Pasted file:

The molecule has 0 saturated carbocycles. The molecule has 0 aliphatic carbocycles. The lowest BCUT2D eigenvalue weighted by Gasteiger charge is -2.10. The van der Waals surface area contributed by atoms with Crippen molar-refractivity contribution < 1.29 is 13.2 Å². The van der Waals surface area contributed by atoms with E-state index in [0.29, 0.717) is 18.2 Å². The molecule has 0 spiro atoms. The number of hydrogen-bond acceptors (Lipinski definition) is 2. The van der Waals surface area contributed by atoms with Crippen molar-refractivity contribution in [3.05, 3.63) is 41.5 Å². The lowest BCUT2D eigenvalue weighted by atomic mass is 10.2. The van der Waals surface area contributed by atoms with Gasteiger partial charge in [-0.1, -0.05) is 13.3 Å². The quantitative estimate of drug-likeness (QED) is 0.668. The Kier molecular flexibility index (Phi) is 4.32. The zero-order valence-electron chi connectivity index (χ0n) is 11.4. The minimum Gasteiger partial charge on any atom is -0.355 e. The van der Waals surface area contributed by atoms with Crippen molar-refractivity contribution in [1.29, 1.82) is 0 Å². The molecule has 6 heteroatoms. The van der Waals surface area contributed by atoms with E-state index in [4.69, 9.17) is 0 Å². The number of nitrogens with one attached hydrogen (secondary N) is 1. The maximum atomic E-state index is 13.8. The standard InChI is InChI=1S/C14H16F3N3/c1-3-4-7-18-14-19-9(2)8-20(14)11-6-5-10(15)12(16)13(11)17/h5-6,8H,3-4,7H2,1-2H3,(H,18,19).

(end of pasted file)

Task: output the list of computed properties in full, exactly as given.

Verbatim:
The molecule has 0 saturated carbocycles. The molecule has 0 aliphatic carbocycles. The lowest BCUT2D eigenvalue weighted by Gasteiger charge is -2.10. The van der Waals surface area contributed by atoms with Crippen molar-refractivity contribution < 1.29 is 13.2 Å². The van der Waals surface area contributed by atoms with E-state index in [0.29, 0.717) is 18.2 Å². The molecule has 0 spiro atoms. The number of hydrogen-bond acceptors (Lipinski definition) is 2. The van der Waals surface area contributed by atoms with Crippen molar-refractivity contribution in [3.05, 3.63) is 41.5 Å². The lowest BCUT2D eigenvalue weighted by atomic mass is 10.2. The van der Waals surface area contributed by atoms with Gasteiger partial charge in [-0.1, -0.05) is 13.3 Å². The quantitative estimate of drug-likeness (QED) is 0.668. The Kier molecular flexibility index (Phi) is 4.32. The zero-order valence-electron chi connectivity index (χ0n) is 11.4. The minimum Gasteiger partial charge on any atom is -0.355 e. The van der Waals surface area contributed by atoms with Crippen molar-refractivity contribution in [1.29, 1.82) is 0 Å². The molecule has 6 heteroatoms. The van der Waals surface area contributed by atoms with E-state index in [4.69, 9.17) is 0 Å². The number of nitrogens with one attached hydrogen (secondary N) is 1. The maximum atomic E-state index is 13.8. The standard InChI is InChI=1S/C14H16F3N3/c1-3-4-7-18-14-19-9(2)8-20(14)11-6-5-10(15)12(16)13(11)17/h5-6,8H,3-4,7H2,1-2H3,(H,18,19).